On the same date, November 28, defendant filed its answer to plaintiff's second amendment to the complaint, and denied the material allegations thereof. The case was set for trial on December 8, 1955, and prior to that date the Court received and considered the briefs of the parties, and also made an independent search of the applicable authorities. After considering the briefs and other authorities the Court decided that a pre-trial hearing should be had before the case proceeded to trial on its merits. Such a hearing was held on December 8, 1955, and the Court and counsel discussed the legal questions involved in the action.

The Court was of the opinion that the fundamental question involved was whether or not the operation of the swimming pool constituted a governmental or a proprietary function, and after a full discussion of the questions involved the Court continued the case, with leave to plaintiff to file an amendment to his complaint and leave to defendant *445 to file a motion to dismiss or motion for summary judgment as it might desire. On the same date, December 8, 1955, the deposition of Mrs. Foy Hammonds, manager of the swimming pool, was filed.

On December 10, 1955, plaintiff filed his third amendment to the complaint, and alleged in substance that the swimming pool constituted an attractive nuisance for which the defendant would be liable. On December 14, 1955, defendant filed its answer to plaintiff's third amendment.

On December 19, 1955, the defendant filed a motion for summary judgment, attaching thereto a certified copy of an ordinance of the City of Hope, Arkansas, and an affidavit of Charles Reynerson, treasurer of the City of Hope.

On December 19, 1955, the Court entered an order allowing plaintiff until January 31, 1956, to serve and to file a response and supporting documents in opposition to defendant's motion for summary judgment.

No response has been filed by the plaintiff, and the motion for summary judgment is now ready for final disposition. The question presented here is whether there is any genuine issue as to any material fact, and if not, whether the defendant is entitled to a judgment as a matter of law. Rule 56, Fed.Rules Civ.Proc. 28 U.S.C.A.; Marion County Co-op Association v. Carnation Co., D.C. W.D.Ark., 114 F. Supp. 58.

There is no genuine issue as to any material fact in the case. In addition to the facts, heretofore set forth, which were admitted by the defendant as a matter of law, the following undisputed facts appear in the record:

The swimming pool was constructed in 1947 and 1948 by the City on a tract of land in the City limits of the City of Hope, owned by the City and known as Fair Park. The construction cost was $48,541.78, which was paid in cash from the City funds. Since its construction, including the 1955 season, the receipts from the operation of the pool have amounted to $33,812.55, and the cost of operation has amounted to $35,734.44. These expenses were for salaries and supplies only, and the maintenance of the pool was handled by the City Street Department in connection with the general upkeep of the park. The water and electricity for the pool were furnished by the Hope Municipal Water and Light Plant at no cost to the swimming pool account. (These facts were established by the affidavit of Charles Reynerson and no opposing affidavit or affidavits were filed by the plaintiff.)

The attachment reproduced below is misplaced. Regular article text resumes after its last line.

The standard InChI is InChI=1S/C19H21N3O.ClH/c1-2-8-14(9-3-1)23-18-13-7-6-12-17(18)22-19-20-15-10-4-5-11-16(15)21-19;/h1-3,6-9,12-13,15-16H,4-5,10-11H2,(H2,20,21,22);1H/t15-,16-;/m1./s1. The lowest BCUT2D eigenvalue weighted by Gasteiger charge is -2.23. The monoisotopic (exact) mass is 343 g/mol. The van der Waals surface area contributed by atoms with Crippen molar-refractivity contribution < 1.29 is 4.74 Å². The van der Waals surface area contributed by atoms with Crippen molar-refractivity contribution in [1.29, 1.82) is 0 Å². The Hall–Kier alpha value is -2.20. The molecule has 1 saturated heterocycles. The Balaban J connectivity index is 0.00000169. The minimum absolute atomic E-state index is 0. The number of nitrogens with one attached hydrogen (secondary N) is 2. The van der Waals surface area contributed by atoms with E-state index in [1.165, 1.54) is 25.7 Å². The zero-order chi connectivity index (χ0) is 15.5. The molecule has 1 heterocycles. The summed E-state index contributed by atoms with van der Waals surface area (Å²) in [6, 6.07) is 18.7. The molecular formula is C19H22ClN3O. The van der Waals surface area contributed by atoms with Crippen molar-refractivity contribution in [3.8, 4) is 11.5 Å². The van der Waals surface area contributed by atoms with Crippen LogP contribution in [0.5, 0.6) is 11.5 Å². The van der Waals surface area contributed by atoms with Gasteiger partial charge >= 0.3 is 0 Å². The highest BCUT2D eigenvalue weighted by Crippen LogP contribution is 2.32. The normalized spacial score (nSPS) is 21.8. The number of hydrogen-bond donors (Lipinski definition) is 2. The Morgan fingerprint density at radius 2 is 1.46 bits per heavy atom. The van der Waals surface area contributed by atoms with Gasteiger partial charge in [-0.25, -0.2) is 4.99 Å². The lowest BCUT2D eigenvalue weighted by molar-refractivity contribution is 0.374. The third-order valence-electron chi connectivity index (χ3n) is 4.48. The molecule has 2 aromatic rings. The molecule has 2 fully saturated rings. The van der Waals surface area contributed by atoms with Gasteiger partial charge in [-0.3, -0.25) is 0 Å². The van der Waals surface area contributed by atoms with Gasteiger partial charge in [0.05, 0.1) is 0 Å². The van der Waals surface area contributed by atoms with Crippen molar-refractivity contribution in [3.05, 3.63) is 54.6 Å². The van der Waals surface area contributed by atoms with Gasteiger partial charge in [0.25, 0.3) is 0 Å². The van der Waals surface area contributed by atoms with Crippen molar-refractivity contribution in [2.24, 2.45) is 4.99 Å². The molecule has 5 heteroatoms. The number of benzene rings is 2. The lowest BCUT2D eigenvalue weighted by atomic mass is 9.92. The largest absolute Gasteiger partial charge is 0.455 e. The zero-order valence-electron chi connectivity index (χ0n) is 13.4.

In 1952, an ordinance was passed by the City of Hope creating "The Department of Parks and Recreation", and also creating an administrative body to be known as "The Commission of Parks and Recreation". Among other things the ordinance provides that the Commission shall administer the operation, maintenance, and development of all municipal swimming pools, and that all monies obtained through revenue-producing activities of the Department of Parks and Recreation shall be deposited in a special account to be known as "The Hope Parks and Recreation Commission's Fund". (The ordinance was attached to defendant's motion for summary judgment.)

The Commission employs a full-time Parks and Recreation Director and two assistants during the summer months. The salaries of the Director and the assistants are paid by the City from its general funds, and any deficit in the operation of the pool is paid by the City. Mrs. Foy Hammonds had been employed by the City as manager of the swimming pool several years prior to the creation of the Commission, and the Commission re-employed Mrs. Hammonds as manager of the swimming pool at a salary of $50 per week, which is paid out of swimming pool funds. (These facts are contained in the uncontested affidavit of Charles Reynerson.)

In view of these undisputed facts, and assuming that defendant and its agents were guilty of negligence, the primary question before the Court is whether the swimming pool was being operated by *446 defendant in a governmental or a proprietary capacity.

In other jurisdictions there is a definite split of authority as to whether a municipality is liable in connection with the operation of a swimming pool. See Annotations, 57 A.L.R. 406; 51 A.L.R. 370.

The instant case, however, is governed by the Arkansas law. In this connection, plaintiff relies upon the following rule stated in City of Little Rock v. Holland, 184 Ark. 381, 384, 42 S.W.2d 383, 384: